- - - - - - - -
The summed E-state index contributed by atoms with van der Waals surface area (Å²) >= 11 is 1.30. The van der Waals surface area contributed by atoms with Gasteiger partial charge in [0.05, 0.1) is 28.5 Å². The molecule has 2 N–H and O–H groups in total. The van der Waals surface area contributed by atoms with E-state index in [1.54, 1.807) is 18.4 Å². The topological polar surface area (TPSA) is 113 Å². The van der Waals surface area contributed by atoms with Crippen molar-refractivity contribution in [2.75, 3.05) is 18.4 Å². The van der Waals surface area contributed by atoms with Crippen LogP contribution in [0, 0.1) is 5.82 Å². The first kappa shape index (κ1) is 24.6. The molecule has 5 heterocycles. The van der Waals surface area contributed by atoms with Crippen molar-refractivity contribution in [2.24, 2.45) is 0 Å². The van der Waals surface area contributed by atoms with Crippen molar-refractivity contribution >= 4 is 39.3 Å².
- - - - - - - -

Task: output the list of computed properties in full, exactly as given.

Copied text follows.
The summed E-state index contributed by atoms with van der Waals surface area (Å²) >= 11 is 1.30. The van der Waals surface area contributed by atoms with Gasteiger partial charge in [0.05, 0.1) is 28.5 Å². The molecule has 2 N–H and O–H groups in total. The van der Waals surface area contributed by atoms with E-state index in [1.54, 1.807) is 18.4 Å². The topological polar surface area (TPSA) is 113 Å². The van der Waals surface area contributed by atoms with Crippen molar-refractivity contribution in [2.75, 3.05) is 18.4 Å². The van der Waals surface area contributed by atoms with Crippen LogP contribution in [0, 0.1) is 5.82 Å². The first kappa shape index (κ1) is 24.6. The molecule has 5 heterocycles. The van der Waals surface area contributed by atoms with Crippen molar-refractivity contribution in [2.24, 2.45) is 0 Å². The van der Waals surface area contributed by atoms with Crippen molar-refractivity contribution >= 4 is 39.3 Å².